After being captured and taken aboard an Imperial ship, Resistance fighter Vi Moradi engages in a battle of wits with a crimson-clad Stormtrooper named Cardinal. He wants information on Captain Phasma, which Moradi possesses, and as the interrogation unfolds she shares with him the true story of Phasma – who she is, where she’s from, and the lengths she will go to in order to survive.
Dawson does a superb job painting a vivid portrait of Phasma, giving this character an engaging history and motivation. While the filmic depiction of Phasma in The Force Awakens was fairly forgettable, her novelized origin story is far from it. Dawson takes us around the apocalyptic world of Parnassos and the Scyre clan Phasma has sworn allegiance to. What emerges from this, in the wake of a crashed Imperial ship and the rescue of its crew by Phasma and her fighters, is a story of survival in a harsh desert world where life is short and brutal, and survival and murder often go hand in hand. Dawson puts a decidedly Mad Max-style spin on her Star Wars story here, and it’s a welcome change of pace.
My only wish/hope is that we get to see more of Vi Moradi in the future. Although Moradi is our gateway into Phasma’s history, there’s not a lot of room for her to shine elsewhere with so much of the narrative space occupying a time ten years in the past. Phasma becomes wonderfully fleshed out and whole, and is certainly a more engaging character here than in her (thus far) single movie appearance, but I really wanted to learn more about Moradi as the book wore on. She’s an engaging Resistance fighter and Dawson does such a good job writing Moradi and her repartee with Cardinal that it’s impossible not to want more of her, or for her to be the singular narrative focus.
On the narration front, January LaVoy does a terrific job bringing Phasma, both the book and the character, to life. This was my first time listening to LaVoy’s work and I was suitably impressed. She keeps the pace moving nicely and adopts an array of inflections to separate character’s dialogue. As is typical of other Star Wars audiobook productions, the narration is accompanied by a host of sound effects and music, helping to amplify the urgency of the narration or underscore the more emotionally resonant beats. The various audio elements work together to create a highly polished and well-produced audiobook, and one that fits firmly within the stylistic realm of the Star Wars universe.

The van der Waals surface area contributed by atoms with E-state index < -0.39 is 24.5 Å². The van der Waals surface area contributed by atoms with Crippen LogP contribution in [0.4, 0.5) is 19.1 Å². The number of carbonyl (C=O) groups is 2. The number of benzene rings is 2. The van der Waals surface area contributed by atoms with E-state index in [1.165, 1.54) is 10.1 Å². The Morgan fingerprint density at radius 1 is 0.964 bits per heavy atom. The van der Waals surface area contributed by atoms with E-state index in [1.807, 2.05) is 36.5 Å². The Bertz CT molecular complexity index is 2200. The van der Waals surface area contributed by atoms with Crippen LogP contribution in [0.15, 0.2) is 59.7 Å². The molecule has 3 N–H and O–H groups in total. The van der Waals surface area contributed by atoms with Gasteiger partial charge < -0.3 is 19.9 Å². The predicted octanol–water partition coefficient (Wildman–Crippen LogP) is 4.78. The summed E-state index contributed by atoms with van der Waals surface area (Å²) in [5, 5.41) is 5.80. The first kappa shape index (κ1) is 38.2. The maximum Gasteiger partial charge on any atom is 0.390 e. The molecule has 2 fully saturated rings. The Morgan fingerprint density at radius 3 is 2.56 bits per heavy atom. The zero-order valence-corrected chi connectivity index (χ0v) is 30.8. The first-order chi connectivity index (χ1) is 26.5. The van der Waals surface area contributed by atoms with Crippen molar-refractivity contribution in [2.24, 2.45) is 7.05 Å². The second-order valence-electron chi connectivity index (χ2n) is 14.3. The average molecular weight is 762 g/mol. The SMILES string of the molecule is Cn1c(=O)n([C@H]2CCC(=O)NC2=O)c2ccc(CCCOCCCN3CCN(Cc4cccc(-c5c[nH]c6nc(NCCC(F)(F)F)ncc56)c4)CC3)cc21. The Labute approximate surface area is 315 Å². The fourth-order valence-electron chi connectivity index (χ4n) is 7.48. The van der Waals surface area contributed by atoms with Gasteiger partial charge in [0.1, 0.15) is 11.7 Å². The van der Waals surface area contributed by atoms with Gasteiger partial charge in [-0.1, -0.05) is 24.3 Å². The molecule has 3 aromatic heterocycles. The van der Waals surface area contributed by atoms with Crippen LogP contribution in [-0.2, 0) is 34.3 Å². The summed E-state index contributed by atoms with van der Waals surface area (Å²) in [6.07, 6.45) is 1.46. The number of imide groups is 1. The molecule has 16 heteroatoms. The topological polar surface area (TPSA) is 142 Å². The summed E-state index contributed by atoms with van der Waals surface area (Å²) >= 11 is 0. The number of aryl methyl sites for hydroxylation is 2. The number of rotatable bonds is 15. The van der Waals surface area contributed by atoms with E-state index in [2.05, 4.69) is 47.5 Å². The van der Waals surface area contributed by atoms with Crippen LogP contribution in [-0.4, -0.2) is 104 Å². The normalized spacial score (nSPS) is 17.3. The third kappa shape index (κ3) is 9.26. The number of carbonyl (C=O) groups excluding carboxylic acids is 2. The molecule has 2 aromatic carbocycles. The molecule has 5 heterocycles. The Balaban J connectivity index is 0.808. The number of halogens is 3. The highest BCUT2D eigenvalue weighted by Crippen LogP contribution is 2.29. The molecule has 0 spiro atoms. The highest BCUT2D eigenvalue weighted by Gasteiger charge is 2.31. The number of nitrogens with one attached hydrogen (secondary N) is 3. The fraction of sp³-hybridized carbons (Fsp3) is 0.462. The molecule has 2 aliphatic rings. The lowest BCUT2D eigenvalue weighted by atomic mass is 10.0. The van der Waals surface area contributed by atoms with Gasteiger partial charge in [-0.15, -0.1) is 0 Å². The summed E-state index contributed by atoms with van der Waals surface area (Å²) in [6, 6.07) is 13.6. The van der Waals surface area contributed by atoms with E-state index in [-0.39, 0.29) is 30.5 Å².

4 of 4 people found this review helpful
I found this book thoroughly boring. The entire book is essentially a justification for why Phasma, who seems to be a powerful figure, capitulates so easily in The Force Awakens. We find out pretty early on. And then the book continues, telling us about a quest across a dull planet. And then it continues, telling us about a dull fight against a different gang. And then the book continues, going back to the quest across a dull planet. And then it continues, telling us about another dull fight. This is the general pattern of the book. At the end, you know the justification for that one scene, and you know almost nothing else. Not worth your time. I read it as I'm a completionist, and I still regret it.
4 of 4 people found this review helpful
so gripping, keeping me up most of the two nights it took me to finish it. great back story for the character of phasma, n I dont think I will watch tfa in the same way!
3 of 3 people found this review helpful
During the first hour or two I could care less about the characters or situations and really thought, is this where Star Wars Publishing jumps the shark?
VERY HAPPY to be wrong!
As the story went on I was pulled into it and waiting for my next walk or drive to continue listening to the story.
January LaVoy did an outstanding job giving life to the host of characters and the production values are consistently excellent and Delilah S Dawson a fabulous job weaving the story. In the end, a very enjoyable read!
2 of 2 people found this review helpful
I would not have guessed in a million years this was the way Phasma came about and rose in the First Order. A very imaginative tail and well performed. I just hope that it ties into the movies in some way because it implies that she has a past that may catch up with her some day.
Highly recommend this to any Star Wars fans who want more than just the films to enjoy...
1 of 1 people found this review helpful